The power of photography: time, mortality and memory
May 23, 2013
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In the Guardian there is a really interesting article featuring a selection of artists, writers and photographers showing a photograph and talking about it’s importance and the importance of photography to them.
We take thousands of pictures nowadays, but do we still cherish them? We asked writers and artists, including Grayson Perry and Mary McCartney, to pick a shot they treasure – and tell us the role photography has played in their lives
Grayson Perry in his Camden squat in 1985, making a Super 8 film
When I was about five, my mother made a bonfire in the back garden and burned a suitcase full of family photos taken by my father. He had been a keen photographer with his own dark room. I don’t know why she burned them, but it coincided with them getting divorced and my stepfather moving in.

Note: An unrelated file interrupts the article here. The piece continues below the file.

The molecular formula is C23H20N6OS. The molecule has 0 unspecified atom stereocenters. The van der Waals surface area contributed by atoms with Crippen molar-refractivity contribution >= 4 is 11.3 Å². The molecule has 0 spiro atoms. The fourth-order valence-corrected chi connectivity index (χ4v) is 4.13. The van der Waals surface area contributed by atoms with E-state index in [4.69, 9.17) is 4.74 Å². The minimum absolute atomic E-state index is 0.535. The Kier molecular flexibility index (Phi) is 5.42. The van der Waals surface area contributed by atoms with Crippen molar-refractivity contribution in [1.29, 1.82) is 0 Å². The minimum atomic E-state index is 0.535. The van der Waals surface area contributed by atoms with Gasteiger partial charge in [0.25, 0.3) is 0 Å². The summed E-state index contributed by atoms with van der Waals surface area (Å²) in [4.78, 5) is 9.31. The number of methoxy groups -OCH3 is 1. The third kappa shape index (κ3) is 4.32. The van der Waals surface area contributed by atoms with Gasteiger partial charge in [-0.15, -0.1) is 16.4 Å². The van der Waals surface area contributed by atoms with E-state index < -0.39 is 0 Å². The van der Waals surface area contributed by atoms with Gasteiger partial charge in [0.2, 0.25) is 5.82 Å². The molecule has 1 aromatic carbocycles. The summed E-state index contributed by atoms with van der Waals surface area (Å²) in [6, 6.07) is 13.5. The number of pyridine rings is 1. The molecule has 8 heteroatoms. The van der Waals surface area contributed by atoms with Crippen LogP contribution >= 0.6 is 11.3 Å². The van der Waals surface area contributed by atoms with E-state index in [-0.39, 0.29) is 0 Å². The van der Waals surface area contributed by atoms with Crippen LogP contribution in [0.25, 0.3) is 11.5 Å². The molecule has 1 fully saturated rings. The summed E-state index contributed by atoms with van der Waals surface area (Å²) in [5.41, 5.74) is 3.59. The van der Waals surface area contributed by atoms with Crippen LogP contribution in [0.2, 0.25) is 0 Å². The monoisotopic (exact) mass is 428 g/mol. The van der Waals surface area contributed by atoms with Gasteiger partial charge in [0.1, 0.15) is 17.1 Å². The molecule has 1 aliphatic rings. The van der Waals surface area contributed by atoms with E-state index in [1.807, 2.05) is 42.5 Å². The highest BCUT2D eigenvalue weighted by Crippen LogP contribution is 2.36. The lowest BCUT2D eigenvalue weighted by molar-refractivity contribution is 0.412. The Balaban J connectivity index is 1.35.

For the rest of my childhood, no one in the family possessed a camera, so I have very few photographs of myself before art college. Family snaps are somehow celebratory of the good times so there was little motivation to record our lives. As soon as I could afford it, I bought a clunky Russian Zenith SLR….read more of what Grayson Perry and the other contributors say here
The Guardian has followed up this article with a space where mere mortals can share their most important pictures,
Photography – share your most precious photo
Share with us your most memorable photograph with a line to tell us what or who we are looking at and why the image is so special to you
You can do that here